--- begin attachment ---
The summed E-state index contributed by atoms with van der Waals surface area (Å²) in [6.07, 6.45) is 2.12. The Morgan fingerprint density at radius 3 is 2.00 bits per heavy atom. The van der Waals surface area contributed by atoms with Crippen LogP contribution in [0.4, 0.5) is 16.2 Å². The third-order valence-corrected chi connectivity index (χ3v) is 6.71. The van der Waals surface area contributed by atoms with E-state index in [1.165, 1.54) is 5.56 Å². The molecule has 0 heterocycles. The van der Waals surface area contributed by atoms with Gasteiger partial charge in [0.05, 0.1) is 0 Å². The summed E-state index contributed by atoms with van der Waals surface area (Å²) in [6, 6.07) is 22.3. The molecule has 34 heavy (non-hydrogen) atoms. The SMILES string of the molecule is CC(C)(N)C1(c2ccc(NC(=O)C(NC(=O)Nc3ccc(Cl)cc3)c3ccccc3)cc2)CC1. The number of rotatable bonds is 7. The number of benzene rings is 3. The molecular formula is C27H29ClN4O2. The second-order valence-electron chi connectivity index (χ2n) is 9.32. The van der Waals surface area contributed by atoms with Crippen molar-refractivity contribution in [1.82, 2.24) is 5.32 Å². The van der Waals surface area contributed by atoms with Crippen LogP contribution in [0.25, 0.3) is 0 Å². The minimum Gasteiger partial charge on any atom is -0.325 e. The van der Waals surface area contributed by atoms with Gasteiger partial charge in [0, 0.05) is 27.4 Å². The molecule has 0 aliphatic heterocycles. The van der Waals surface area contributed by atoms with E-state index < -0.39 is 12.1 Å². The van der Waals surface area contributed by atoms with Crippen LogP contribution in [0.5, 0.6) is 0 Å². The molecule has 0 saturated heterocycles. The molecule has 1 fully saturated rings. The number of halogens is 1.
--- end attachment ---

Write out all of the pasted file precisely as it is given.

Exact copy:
The summed E-state index contributed by atoms with van der Waals surface area (Å²) in [6.07, 6.45) is 2.12. The Morgan fingerprint density at radius 3 is 2.00 bits per heavy atom. The van der Waals surface area contributed by atoms with Crippen LogP contribution in [0.4, 0.5) is 16.2 Å². The third-order valence-corrected chi connectivity index (χ3v) is 6.71. The van der Waals surface area contributed by atoms with E-state index in [1.165, 1.54) is 5.56 Å². The molecule has 0 heterocycles. The van der Waals surface area contributed by atoms with Gasteiger partial charge in [0.05, 0.1) is 0 Å². The summed E-state index contributed by atoms with van der Waals surface area (Å²) in [6, 6.07) is 22.3. The molecule has 34 heavy (non-hydrogen) atoms. The SMILES string of the molecule is CC(C)(N)C1(c2ccc(NC(=O)C(NC(=O)Nc3ccc(Cl)cc3)c3ccccc3)cc2)CC1. The number of rotatable bonds is 7. The number of benzene rings is 3. The molecular formula is C27H29ClN4O2. The second-order valence-electron chi connectivity index (χ2n) is 9.32. The van der Waals surface area contributed by atoms with Crippen molar-refractivity contribution in [1.82, 2.24) is 5.32 Å². The van der Waals surface area contributed by atoms with Crippen LogP contribution in [0.25, 0.3) is 0 Å². The minimum Gasteiger partial charge on any atom is -0.325 e. The van der Waals surface area contributed by atoms with Gasteiger partial charge in [0, 0.05) is 27.4 Å². The molecule has 0 aliphatic heterocycles. The van der Waals surface area contributed by atoms with E-state index < -0.39 is 12.1 Å². The van der Waals surface area contributed by atoms with Crippen LogP contribution in [0.5, 0.6) is 0 Å². The molecule has 0 saturated heterocycles. The molecule has 1 fully saturated rings. The number of halogens is 1.